Israel’s minister for culture and sports, Miri Regev, denounced Natalie Portman’s decision to decline an award in her homeland of Israel over politics. “I was saddened to hear that Natalie Portman has fallen as a ripe fruit in the hands of BDS supporters,” she stated, associating the actress’s decision to cancel with the Boycott, Divestment and Sanctions movement against Israel. “Natalie, a Jewish actress who was born in Israel, now joins those who refer to the success and wonder of the rebirth of Israel as ‘a tale of darkness and darkness.'”

Regev’s reference was to the Oscar winner’s 2015 directorial feature debut A Tale of Love and Darkness, an adaptation of the autobiographical novel by Israeli author Amos Oz that was shot in Jerusalem. Perhaps more appropriate is the observation of Ankala V Subba that “Gratitude comes in a spectrum of colors, but Ingratitude is always black.”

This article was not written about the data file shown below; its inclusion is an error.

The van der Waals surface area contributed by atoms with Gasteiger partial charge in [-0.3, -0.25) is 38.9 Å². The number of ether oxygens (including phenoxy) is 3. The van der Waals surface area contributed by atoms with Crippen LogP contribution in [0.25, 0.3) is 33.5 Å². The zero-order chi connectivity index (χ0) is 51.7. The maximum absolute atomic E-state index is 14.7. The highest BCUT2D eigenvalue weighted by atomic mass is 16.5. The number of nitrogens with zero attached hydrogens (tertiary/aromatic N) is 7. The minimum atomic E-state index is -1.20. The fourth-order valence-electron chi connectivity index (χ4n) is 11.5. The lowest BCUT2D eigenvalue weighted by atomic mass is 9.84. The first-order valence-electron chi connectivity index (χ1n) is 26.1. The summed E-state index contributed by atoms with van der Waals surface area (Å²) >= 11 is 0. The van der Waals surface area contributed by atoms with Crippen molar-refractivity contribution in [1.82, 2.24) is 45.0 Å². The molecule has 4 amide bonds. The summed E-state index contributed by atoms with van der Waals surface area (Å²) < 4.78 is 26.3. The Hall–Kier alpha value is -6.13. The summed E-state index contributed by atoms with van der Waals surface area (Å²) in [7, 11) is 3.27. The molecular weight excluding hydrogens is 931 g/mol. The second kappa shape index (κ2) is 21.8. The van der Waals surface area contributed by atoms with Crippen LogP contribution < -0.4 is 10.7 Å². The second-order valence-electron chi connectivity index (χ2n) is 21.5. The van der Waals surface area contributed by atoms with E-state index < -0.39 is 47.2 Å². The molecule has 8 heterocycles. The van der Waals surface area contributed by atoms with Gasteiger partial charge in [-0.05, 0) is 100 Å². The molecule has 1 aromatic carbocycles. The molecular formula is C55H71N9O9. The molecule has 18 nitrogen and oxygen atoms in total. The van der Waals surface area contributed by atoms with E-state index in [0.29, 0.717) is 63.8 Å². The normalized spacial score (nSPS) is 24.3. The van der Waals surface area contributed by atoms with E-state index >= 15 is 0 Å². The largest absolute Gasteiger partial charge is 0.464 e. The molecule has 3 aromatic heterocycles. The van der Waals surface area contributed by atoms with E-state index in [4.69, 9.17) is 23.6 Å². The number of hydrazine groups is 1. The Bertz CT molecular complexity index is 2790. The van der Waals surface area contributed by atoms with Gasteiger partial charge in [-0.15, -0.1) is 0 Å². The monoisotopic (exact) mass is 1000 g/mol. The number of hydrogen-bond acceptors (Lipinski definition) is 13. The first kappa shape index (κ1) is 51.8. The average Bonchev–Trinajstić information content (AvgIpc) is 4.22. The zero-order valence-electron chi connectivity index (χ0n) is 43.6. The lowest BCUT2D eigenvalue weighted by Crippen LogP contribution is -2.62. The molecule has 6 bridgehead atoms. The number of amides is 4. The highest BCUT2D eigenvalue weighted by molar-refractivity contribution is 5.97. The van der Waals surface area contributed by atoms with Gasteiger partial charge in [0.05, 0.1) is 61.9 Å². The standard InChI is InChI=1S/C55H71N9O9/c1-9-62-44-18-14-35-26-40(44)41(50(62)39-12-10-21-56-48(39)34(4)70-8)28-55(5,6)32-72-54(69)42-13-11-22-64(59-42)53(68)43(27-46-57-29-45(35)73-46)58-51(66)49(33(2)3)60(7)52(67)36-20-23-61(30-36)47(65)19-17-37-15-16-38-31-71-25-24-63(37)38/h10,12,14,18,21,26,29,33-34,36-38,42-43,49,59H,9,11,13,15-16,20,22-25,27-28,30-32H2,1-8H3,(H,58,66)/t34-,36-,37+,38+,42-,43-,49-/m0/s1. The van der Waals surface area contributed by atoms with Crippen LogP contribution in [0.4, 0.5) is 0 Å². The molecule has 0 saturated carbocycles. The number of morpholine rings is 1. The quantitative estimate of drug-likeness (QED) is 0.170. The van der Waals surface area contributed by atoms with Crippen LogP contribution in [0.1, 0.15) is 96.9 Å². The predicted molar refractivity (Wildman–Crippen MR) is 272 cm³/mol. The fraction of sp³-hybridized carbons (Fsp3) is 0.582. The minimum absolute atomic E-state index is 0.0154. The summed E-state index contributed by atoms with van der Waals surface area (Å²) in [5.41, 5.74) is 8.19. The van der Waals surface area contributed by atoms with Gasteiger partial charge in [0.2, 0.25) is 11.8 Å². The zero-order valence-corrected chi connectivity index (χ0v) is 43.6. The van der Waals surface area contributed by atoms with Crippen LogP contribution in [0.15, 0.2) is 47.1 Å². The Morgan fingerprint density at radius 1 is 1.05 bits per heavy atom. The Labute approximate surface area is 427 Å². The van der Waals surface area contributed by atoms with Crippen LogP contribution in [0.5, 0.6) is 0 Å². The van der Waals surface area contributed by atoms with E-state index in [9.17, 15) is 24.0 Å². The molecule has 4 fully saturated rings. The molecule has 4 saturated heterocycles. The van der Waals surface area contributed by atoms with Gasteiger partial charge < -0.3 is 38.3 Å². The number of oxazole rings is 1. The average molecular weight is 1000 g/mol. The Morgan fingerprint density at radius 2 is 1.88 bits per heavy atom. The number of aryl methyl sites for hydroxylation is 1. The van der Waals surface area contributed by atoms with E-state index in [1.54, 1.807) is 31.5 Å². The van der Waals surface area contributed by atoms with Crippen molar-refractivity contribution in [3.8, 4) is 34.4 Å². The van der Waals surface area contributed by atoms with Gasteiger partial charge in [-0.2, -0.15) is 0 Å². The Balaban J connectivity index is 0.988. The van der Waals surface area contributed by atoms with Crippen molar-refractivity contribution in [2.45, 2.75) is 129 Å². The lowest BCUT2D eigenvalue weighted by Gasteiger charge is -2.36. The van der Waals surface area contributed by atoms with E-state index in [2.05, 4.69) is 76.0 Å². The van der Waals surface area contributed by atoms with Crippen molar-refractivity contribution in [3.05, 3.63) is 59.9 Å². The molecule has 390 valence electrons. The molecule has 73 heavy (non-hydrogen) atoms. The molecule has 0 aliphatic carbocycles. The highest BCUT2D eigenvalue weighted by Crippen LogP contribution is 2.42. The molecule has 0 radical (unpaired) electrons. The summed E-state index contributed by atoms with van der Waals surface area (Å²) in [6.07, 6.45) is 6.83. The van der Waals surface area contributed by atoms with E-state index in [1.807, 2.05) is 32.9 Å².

A meaningful award meant primarily to be apolitical has now become so politicized that leaders of the BDS movement gleefully publicize Portman’s rejection as indicative of the world’s outrage over Israel’s handling of a terrorists group with the stated aim of destroying all of Israel, incited to push through a protective fence and carry out its nefarious goals.

Portman clarified her remarks on Friday, saying, “My decision not to attend the Genesis Prize ceremony has been mischaracterized by others. Let me speak for myself. I chose not to attend because I did not want to appear as endorsing Benjamin Netanyahu, who was to be giving a speech at the ceremony. By the same token, I am not part of the BDS movement and do not endorse it.”